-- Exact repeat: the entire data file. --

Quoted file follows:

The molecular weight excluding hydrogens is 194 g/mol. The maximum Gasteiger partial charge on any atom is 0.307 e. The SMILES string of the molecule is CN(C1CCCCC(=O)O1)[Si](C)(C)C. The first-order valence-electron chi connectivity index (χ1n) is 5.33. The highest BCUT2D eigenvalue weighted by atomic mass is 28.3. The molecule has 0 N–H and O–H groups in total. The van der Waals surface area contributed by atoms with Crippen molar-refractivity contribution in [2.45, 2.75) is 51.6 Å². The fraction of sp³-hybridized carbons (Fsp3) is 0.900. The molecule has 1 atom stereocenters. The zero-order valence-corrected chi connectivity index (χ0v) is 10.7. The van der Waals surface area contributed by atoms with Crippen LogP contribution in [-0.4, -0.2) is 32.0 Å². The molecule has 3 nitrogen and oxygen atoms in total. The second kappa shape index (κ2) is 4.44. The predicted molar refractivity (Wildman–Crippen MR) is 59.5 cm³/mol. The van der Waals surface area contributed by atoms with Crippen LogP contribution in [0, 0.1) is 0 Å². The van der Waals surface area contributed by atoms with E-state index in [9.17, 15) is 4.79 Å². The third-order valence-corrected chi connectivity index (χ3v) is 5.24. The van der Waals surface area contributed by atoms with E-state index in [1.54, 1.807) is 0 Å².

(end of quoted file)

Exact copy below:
The molecular weight excluding hydrogens is 194 g/mol. The maximum Gasteiger partial charge on any atom is 0.307 e. The SMILES string of the molecule is CN(C1CCCCC(=O)O1)[Si](C)(C)C. The first-order valence-electron chi connectivity index (χ1n) is 5.33. The highest BCUT2D eigenvalue weighted by atomic mass is 28.3. The molecule has 0 N–H and O–H groups in total. The van der Waals surface area contributed by atoms with Crippen molar-refractivity contribution in [2.45, 2.75) is 51.6 Å². The fraction of sp³-hybridized carbons (Fsp3) is 0.900. The molecule has 1 atom stereocenters. The zero-order valence-corrected chi connectivity index (χ0v) is 10.7. The van der Waals surface area contributed by atoms with Crippen LogP contribution in [-0.4, -0.2) is 32.0 Å². The molecule has 3 nitrogen and oxygen atoms in total. The second kappa shape index (κ2) is 4.44. The predicted molar refractivity (Wildman–Crippen MR) is 59.5 cm³/mol. The van der Waals surface area contributed by atoms with Crippen LogP contribution in [0, 0.1) is 0 Å². The van der Waals surface area contributed by atoms with E-state index in [9.17, 15) is 4.79 Å². The third-order valence-corrected chi connectivity index (χ3v) is 5.24. The van der Waals surface area contributed by atoms with E-state index in [1.54, 1.807) is 0 Å².